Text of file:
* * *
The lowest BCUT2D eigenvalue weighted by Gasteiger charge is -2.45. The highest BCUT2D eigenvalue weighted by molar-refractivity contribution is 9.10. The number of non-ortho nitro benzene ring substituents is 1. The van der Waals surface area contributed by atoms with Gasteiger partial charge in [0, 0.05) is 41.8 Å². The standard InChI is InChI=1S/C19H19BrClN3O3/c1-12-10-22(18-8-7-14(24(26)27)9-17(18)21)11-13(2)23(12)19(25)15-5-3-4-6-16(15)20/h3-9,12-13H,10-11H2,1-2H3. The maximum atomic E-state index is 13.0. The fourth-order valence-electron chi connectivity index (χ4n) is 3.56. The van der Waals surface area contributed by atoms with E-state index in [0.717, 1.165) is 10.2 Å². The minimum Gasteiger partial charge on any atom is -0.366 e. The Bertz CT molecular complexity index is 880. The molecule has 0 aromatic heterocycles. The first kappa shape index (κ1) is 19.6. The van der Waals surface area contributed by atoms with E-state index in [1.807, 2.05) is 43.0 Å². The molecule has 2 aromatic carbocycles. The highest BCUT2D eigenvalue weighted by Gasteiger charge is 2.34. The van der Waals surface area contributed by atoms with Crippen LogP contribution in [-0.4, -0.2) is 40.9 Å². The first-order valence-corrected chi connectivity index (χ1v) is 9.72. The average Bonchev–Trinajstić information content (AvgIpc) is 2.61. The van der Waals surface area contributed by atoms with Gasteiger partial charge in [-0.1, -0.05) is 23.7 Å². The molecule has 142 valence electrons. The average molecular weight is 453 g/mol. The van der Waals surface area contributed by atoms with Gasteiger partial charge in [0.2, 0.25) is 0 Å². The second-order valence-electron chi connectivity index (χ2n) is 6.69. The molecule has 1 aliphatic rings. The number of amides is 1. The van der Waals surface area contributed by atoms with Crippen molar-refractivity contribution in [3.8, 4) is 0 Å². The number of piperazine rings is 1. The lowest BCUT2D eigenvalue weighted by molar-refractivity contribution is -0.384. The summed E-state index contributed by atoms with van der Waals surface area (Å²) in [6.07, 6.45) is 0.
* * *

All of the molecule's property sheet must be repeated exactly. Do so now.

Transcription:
The lowest BCUT2D eigenvalue weighted by Gasteiger charge is -2.45. The highest BCUT2D eigenvalue weighted by molar-refractivity contribution is 9.10. The number of non-ortho nitro benzene ring substituents is 1. The van der Waals surface area contributed by atoms with Gasteiger partial charge in [0, 0.05) is 41.8 Å². The standard InChI is InChI=1S/C19H19BrClN3O3/c1-12-10-22(18-8-7-14(24(26)27)9-17(18)21)11-13(2)23(12)19(25)15-5-3-4-6-16(15)20/h3-9,12-13H,10-11H2,1-2H3. The maximum atomic E-state index is 13.0. The fourth-order valence-electron chi connectivity index (χ4n) is 3.56. The van der Waals surface area contributed by atoms with E-state index in [0.717, 1.165) is 10.2 Å². The minimum Gasteiger partial charge on any atom is -0.366 e. The Bertz CT molecular complexity index is 880. The molecule has 0 aromatic heterocycles. The first kappa shape index (κ1) is 19.6. The van der Waals surface area contributed by atoms with E-state index in [1.807, 2.05) is 43.0 Å². The molecule has 2 aromatic carbocycles. The highest BCUT2D eigenvalue weighted by Gasteiger charge is 2.34. The van der Waals surface area contributed by atoms with Crippen LogP contribution in [-0.4, -0.2) is 40.9 Å². The first-order valence-corrected chi connectivity index (χ1v) is 9.72. The average Bonchev–Trinajstić information content (AvgIpc) is 2.61. The van der Waals surface area contributed by atoms with Gasteiger partial charge in [-0.1, -0.05) is 23.7 Å². The molecule has 142 valence electrons. The average molecular weight is 453 g/mol. The van der Waals surface area contributed by atoms with Gasteiger partial charge in [0.2, 0.25) is 0 Å². The second-order valence-electron chi connectivity index (χ2n) is 6.69. The molecule has 1 aliphatic rings. The number of amides is 1. The van der Waals surface area contributed by atoms with Crippen molar-refractivity contribution in [3.8, 4) is 0 Å². The number of piperazine rings is 1. The lowest BCUT2D eigenvalue weighted by molar-refractivity contribution is -0.384. The summed E-state index contributed by atoms with van der Waals surface area (Å²) in [6.07, 6.45) is 0.